I was slightly ashamed of this for the first few years of my career in SEO, but in 2012, I finally stared coming to terms with it. I feel fine about admitting it publicly now.
I’m not great at content marketing and link building.
Well, that’s been changing rapidly; ever since I’ve forced myself into it following MozCon 2012. Before that, I was a pretty damn technically-focused SEO. I was a master of code and site speed and metadata, but I really struggled with acquiring legitimate links through force of effort, or planning and executing content that a site’s target audience would actually care about and consider sharing. Yet, seeing how that was the big missing piece in my inbound marketing skillset, I forced myself to jump into this whole content marketing business headfirst. One of my first successful attempts was with a coupon code site. We’d traditionally had trouble coming up with blog content that this site’s users would actually care about and want to read (I mean, they were there for coupon codes and not much else). We did have a not-insignificant core audience that was interested in general savings tips and thrifty culture, and they were moderately engaged on the brand’s social channels. So, I decided that I needed to figure out what kind of blog post they’d care enough about to actually read. Posts telling them about the site’s latest and greatest coupon codes didn’t work; posts with generic tips certainly didn’t attract any attention; and posts that attempted humor often fell flat on their respective faces. I decided that it really boiled down to coming up with a content concept that would actually connect to readers on some level and offer them something that THEY saw value in. I also, of course, wanted it to get links, social recommendations, and on-site engagement. The idea I settled on was this: Reach out to savings experts in that community, ask them to contribute their savings tips to a special blog post, and hope that their audiences (which overlapped with our own) would find value in the post. With the help of my team at SwellPath, I was able to identify some good experts to talk to, reach out to a handful, and eventually get two of those experts to contribute tips (which were fortunately long) to the site. The post ended up being the most shared, more linked, and most engaged post in the site’s history. So without further ado (I know, there was much ado already), here’s what I learned from my first foray into outreach-based content marketing.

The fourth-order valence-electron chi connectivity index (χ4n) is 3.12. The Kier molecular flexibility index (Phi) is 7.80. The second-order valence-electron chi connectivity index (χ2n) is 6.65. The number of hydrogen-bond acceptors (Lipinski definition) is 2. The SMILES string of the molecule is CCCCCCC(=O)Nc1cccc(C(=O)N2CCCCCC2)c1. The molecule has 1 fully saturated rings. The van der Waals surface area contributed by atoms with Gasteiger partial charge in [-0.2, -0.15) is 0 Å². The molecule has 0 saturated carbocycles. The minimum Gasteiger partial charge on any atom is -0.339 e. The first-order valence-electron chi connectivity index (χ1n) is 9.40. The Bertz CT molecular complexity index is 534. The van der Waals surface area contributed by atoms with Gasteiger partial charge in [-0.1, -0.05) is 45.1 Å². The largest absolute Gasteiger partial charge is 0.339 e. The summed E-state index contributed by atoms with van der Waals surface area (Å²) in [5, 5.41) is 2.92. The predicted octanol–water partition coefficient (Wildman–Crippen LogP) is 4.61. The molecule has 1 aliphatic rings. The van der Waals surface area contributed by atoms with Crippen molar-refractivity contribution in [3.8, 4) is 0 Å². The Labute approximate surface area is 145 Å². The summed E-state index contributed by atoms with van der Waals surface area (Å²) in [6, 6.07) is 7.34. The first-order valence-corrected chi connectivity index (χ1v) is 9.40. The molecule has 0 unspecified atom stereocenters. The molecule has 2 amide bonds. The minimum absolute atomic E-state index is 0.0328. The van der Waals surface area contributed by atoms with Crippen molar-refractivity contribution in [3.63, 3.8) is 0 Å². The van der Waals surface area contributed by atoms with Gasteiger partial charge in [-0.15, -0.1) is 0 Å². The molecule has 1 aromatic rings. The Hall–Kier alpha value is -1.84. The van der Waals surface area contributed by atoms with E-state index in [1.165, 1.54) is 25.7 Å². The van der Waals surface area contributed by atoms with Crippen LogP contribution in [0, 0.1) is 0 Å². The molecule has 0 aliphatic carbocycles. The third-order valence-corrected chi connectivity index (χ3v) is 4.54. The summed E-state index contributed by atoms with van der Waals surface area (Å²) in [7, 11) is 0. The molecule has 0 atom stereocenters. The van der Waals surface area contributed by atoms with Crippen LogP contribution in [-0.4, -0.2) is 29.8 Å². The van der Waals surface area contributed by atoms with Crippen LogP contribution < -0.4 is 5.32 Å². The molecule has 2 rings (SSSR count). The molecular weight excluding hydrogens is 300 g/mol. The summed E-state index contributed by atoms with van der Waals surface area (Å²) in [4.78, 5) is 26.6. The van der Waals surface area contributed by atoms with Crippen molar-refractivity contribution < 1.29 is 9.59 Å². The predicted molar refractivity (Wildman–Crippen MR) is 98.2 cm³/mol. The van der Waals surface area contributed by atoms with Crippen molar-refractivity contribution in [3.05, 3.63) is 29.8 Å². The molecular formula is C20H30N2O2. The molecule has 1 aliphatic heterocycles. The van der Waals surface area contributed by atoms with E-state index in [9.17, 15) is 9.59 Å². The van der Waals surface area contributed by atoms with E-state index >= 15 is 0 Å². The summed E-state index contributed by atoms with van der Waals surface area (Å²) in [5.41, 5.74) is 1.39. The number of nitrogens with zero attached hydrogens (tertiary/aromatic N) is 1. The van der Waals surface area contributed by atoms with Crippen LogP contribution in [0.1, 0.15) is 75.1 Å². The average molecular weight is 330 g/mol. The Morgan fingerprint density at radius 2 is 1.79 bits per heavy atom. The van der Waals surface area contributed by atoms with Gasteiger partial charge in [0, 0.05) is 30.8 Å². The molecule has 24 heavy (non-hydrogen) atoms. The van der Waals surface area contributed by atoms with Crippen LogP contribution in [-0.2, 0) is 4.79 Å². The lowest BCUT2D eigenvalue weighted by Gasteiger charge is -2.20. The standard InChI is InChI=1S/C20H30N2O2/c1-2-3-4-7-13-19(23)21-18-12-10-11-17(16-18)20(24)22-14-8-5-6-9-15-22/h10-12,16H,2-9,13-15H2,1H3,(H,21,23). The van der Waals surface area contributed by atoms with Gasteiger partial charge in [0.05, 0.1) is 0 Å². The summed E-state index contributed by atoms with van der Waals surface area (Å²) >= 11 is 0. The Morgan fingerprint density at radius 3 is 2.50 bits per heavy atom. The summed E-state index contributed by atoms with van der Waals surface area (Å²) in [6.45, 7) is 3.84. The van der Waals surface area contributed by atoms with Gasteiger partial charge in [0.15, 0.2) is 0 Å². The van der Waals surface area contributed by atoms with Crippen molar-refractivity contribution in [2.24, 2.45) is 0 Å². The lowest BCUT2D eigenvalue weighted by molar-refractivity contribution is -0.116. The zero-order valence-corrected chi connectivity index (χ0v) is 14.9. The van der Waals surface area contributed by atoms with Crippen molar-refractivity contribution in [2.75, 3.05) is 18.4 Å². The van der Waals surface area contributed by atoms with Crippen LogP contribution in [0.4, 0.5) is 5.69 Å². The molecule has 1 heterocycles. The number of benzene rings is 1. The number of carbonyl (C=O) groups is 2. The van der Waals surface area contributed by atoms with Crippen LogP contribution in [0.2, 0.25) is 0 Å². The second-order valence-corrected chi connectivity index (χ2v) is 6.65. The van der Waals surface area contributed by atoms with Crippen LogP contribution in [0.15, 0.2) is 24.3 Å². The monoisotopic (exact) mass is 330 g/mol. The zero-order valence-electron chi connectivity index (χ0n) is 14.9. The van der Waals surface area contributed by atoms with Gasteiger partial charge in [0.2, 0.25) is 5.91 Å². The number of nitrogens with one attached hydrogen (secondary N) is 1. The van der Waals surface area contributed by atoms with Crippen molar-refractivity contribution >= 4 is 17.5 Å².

Do Your Outreach Early
I gave myself a good three weeks to go from initial research, to outreach, to landing the content (savings tips) I needed for the post. I learned that, at least with this niche, people are busy and it can take a while to get responses, especially while you’re being careful not to pester your contacts and turn them off. I also learned that, as an agency SEO, it requires a daily time investment to work with your contacts and make the process as painless for them as possible. This really leads into my next point…
It’s All About Relationships
I’ve heard this mantra a lot, but it wasn’t until my first crack at this that I really understood how crucial relationships were. The people who were ultimately the ones to contribute something to the post were the ones I built the best relationships with. They were the ones that (for whatever reasons) responded to comments I left on their blog posts or replied to my tweets in the initial weeks. They were the ones who I was able to engage with in a personal way over email. And now they’re the ones who are appreciative of the opportunity and exposure and are interested in working with me again in the future. The people who I wasn’t able to engage with enough in the minimal time I had were the ones who ultimately didn’t turn into real opportunities or who ended up falling through. This leads into my next point…
You Have to Be Real
One of the things that I thought was off-the-table with link building since “day one” of my SEO career was reaching out to people as “myself” and not “the client”. It’s kind of a big deal to use a personal identify when doing outreach for a client; at that point, there’s little separation between your occupation and your identify and that was kind of nerve-racking for me for quite a while. However, I realize now that the post would have completely fallen through if I’d tried this from anonymous.jone[email protected] I think having the outreach come from a clearly real person and admitting up from “I’m doing working together with client X” is a huge part of why my outreach was successful. It probably didn’t hurt either that I interacted with bloggers through my own well-established social channels.
I still feel like a noob at this, but I’m excited about actually seeing clear, valuable results from this kind of content. I plan to apply these lessons I’ve learned and get better at outreach and pulling together community-based content. As with everything I’ve even done in search marketing, it’s a learn-as-I-go kind of thing and I’m stoked to have the opportunity to do that. And speaking of outreach-based content, I was on the receiving end of some particularly good outreach-based content marketing recently. Kalia Strong of Vertical Measures did some great work in getting no less than 10 experts on board for a series of posts on AuthorRank in 2013. Seriously good stuff that I’d recommend checking out.